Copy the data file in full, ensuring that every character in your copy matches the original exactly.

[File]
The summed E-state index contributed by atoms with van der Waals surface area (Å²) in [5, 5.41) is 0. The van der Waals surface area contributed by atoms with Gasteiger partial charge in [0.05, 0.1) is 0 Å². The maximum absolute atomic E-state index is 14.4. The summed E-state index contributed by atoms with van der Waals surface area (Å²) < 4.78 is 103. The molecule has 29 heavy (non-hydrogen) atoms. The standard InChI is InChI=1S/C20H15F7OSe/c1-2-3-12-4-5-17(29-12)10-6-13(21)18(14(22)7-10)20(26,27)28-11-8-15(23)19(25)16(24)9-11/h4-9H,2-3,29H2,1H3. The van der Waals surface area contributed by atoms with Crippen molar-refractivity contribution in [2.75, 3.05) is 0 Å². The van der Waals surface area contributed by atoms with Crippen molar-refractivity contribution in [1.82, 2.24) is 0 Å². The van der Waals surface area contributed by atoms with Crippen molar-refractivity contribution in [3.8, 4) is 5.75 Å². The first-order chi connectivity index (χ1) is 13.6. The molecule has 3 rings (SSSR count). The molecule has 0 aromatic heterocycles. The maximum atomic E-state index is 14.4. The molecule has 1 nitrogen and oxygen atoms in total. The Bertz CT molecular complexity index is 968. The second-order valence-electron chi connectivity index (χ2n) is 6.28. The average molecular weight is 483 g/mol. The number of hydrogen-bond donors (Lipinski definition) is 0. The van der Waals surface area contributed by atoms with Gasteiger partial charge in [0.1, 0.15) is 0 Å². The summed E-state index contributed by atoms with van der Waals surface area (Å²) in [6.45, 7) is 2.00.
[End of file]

The summed E-state index contributed by atoms with van der Waals surface area (Å²) in [5, 5.41) is 0. The van der Waals surface area contributed by atoms with Gasteiger partial charge in [0.05, 0.1) is 0 Å². The maximum absolute atomic E-state index is 14.4. The summed E-state index contributed by atoms with van der Waals surface area (Å²) < 4.78 is 103. The molecule has 29 heavy (non-hydrogen) atoms. The standard InChI is InChI=1S/C20H15F7OSe/c1-2-3-12-4-5-17(29-12)10-6-13(21)18(14(22)7-10)20(26,27)28-11-8-15(23)19(25)16(24)9-11/h4-9H,2-3,29H2,1H3. The van der Waals surface area contributed by atoms with Crippen molar-refractivity contribution in [2.75, 3.05) is 0 Å². The van der Waals surface area contributed by atoms with Crippen molar-refractivity contribution in [1.82, 2.24) is 0 Å². The van der Waals surface area contributed by atoms with Crippen molar-refractivity contribution in [3.8, 4) is 5.75 Å². The first-order chi connectivity index (χ1) is 13.6. The molecule has 3 rings (SSSR count). The molecule has 0 aromatic heterocycles. The maximum atomic E-state index is 14.4. The molecule has 1 nitrogen and oxygen atoms in total. The Bertz CT molecular complexity index is 968. The second-order valence-electron chi connectivity index (χ2n) is 6.28. The average molecular weight is 483 g/mol. The number of hydrogen-bond donors (Lipinski definition) is 0. The van der Waals surface area contributed by atoms with Gasteiger partial charge in [0.1, 0.15) is 0 Å². The summed E-state index contributed by atoms with van der Waals surface area (Å²) in [6.45, 7) is 2.00.